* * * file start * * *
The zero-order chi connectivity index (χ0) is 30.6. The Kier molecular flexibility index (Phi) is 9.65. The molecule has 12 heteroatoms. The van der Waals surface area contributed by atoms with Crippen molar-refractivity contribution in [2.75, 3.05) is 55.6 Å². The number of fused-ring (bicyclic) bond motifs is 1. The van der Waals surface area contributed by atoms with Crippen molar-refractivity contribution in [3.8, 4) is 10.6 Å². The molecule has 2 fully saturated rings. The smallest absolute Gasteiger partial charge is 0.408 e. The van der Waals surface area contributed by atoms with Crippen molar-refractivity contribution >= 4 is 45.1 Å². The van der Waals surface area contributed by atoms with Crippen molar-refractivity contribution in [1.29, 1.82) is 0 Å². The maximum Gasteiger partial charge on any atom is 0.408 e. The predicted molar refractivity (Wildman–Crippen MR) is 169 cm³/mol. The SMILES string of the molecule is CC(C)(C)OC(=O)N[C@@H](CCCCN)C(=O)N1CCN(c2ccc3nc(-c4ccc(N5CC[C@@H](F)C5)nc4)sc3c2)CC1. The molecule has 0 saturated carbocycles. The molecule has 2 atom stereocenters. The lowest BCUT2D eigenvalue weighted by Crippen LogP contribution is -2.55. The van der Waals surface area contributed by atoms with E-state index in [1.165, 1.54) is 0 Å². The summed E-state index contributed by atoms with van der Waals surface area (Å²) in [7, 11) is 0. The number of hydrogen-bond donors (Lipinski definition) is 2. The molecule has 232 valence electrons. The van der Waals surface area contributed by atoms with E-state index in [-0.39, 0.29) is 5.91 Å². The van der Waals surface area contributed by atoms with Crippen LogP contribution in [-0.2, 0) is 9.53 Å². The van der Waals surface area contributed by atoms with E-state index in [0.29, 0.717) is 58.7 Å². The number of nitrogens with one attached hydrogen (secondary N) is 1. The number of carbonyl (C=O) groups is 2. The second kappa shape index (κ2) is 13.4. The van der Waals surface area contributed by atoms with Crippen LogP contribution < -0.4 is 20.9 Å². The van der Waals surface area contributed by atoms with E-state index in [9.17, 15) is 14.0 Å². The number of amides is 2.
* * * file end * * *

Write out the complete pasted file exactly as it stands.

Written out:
The zero-order chi connectivity index (χ0) is 30.6. The Kier molecular flexibility index (Phi) is 9.65. The molecule has 12 heteroatoms. The van der Waals surface area contributed by atoms with Crippen molar-refractivity contribution in [2.75, 3.05) is 55.6 Å². The number of fused-ring (bicyclic) bond motifs is 1. The van der Waals surface area contributed by atoms with Crippen molar-refractivity contribution in [3.8, 4) is 10.6 Å². The molecule has 2 fully saturated rings. The smallest absolute Gasteiger partial charge is 0.408 e. The van der Waals surface area contributed by atoms with Crippen molar-refractivity contribution >= 4 is 45.1 Å². The van der Waals surface area contributed by atoms with Crippen molar-refractivity contribution in [1.29, 1.82) is 0 Å². The maximum Gasteiger partial charge on any atom is 0.408 e. The predicted molar refractivity (Wildman–Crippen MR) is 169 cm³/mol. The SMILES string of the molecule is CC(C)(C)OC(=O)N[C@@H](CCCCN)C(=O)N1CCN(c2ccc3nc(-c4ccc(N5CC[C@@H](F)C5)nc4)sc3c2)CC1. The molecule has 0 saturated carbocycles. The molecule has 2 atom stereocenters. The lowest BCUT2D eigenvalue weighted by Crippen LogP contribution is -2.55. The van der Waals surface area contributed by atoms with E-state index in [1.165, 1.54) is 0 Å². The summed E-state index contributed by atoms with van der Waals surface area (Å²) in [7, 11) is 0. The number of hydrogen-bond donors (Lipinski definition) is 2. The molecule has 232 valence electrons. The van der Waals surface area contributed by atoms with E-state index in [-0.39, 0.29) is 5.91 Å². The van der Waals surface area contributed by atoms with Crippen LogP contribution in [-0.2, 0) is 9.53 Å². The van der Waals surface area contributed by atoms with E-state index in [0.29, 0.717) is 58.7 Å². The number of nitrogens with one attached hydrogen (secondary N) is 1. The number of carbonyl (C=O) groups is 2. The second kappa shape index (κ2) is 13.4. The van der Waals surface area contributed by atoms with Crippen LogP contribution < -0.4 is 20.9 Å². The van der Waals surface area contributed by atoms with E-state index in [9.17, 15) is 14.0 Å². The number of amides is 2.